Guest Post by
Don’t you just love the Christmas Season? I certainly look forward to the holidays as much as any of my 4 children. After our brutal Texas summers that bleed into fall we eagerly await the cold air, jolly tunes, fires blazing with stockings above, sparkling lights, and family to love. Among those traditions for many families is the family photo. I think, in general, moms are the ones who truly get the immediate importance of the family portrait. Dads and children will, no doubt appreciate it later which brings me to my first family photo tip, rewards.
Chances are your children and husband may not be thrilled about putting on dress clothes and having to sit still for pictures. This situation can lead to bad attitudes and pouty expressions. I’m all for discipline but that approach often lends itself to watery eyes and red, swollen faces. So what’s a momma to do?
- Plan to go out for dinner or ice cream afterward, go see Grandma, give them a sucker, or a book if you’re a sugar Nazi. If your family has something to look forward to, rewards can really change their mood. Really small children between the ages of 1 and 4 usually don’t have long attention spans. I usually give kids this age a Smartie after a few shots. They are small enough to give a few and not overly messy.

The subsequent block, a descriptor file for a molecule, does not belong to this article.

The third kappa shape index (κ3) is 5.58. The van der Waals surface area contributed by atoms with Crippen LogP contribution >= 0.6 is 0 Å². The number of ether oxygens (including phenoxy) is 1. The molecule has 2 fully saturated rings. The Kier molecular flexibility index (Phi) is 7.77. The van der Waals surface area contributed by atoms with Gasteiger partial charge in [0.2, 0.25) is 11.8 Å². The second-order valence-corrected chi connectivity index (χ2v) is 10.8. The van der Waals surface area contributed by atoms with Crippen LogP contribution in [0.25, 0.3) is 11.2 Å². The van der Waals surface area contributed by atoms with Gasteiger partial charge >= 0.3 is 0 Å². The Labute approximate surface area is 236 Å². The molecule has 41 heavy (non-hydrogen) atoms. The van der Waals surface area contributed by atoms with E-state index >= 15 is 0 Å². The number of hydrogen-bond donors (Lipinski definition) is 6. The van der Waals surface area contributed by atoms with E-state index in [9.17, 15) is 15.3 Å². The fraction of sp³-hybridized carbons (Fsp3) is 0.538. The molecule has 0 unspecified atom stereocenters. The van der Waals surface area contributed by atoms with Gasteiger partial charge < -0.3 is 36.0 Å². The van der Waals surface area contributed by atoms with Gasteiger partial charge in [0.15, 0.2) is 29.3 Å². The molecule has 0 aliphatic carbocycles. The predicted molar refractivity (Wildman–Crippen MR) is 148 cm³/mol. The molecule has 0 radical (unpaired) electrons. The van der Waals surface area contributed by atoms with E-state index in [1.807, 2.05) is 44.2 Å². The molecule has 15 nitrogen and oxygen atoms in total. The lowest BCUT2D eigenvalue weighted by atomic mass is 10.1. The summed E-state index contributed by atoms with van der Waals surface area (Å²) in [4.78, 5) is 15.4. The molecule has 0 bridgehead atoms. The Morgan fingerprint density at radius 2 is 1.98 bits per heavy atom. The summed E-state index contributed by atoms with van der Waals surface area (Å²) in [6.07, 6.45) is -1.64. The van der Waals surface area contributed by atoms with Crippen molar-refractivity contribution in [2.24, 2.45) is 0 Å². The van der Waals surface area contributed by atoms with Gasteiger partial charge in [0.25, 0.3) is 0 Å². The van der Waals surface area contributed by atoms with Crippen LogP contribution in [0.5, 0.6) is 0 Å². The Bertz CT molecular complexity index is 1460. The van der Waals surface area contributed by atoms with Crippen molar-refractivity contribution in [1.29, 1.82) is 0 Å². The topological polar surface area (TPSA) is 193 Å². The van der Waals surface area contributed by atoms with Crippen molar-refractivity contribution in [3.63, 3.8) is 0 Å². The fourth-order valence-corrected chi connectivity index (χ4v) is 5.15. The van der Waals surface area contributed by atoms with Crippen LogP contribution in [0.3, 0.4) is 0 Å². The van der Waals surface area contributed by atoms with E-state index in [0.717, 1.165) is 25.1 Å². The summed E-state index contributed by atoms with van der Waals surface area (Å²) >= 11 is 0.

- Once you have buttered up your brood you’ll want to head to your desired location. If you will be using natural light (no flash or artificial light) you’ll want to schedule your pictures at the right time of day. There is a time of day that almost never disappoints: the Golden Hour. In the last 2 hours of the day, unless it is overcast, the earth possesses a warm glow that is very flattering in portraiture. The sun sits low on the horizon just before sunset. This is my favorite time because almost any location can work. Even a novice photographer should get good, even exposure this time of day if you make sure your subjects are in the shade.
- Now that everyone is jovial and you have the storybook backdrop it’s time to pose. When posing families I like for mom and dad to be centered together with the children surrounding. Maybe this is symbolic of the way I view families. Mom and Dad’s love is the cornerstone of the family.
- I most often pose men with their shoulders squared up with me, and women at an angle. Women typically prefer to appear smaller and men more brawny.I love for everyone in the arrangement to be connected in some way, holding hands, hooking arms, or an arm around the shoulder.
- Another tip in posing is to think of all of your heads as being flowers in a flower arrangement. You don’t want any heads lining up. Try and keep them at different levels. If you have children in that younger age group, between 1 and 4, you can buy some time with your Smarties but don’t expect them to pose too long. It is best to follow the smaller ones around to acquire the individual shots.
I’m wishing you a very Merry Christmas this year and some fabulous family photos!
Chelsea Yankie is a natural light photographer specializing in family and senior photography. She graduated from Tarleton in 1999 and shortly after married her husband, Chance, who is a youth and college pastor. They have four children and make their home in Stephenville, TX.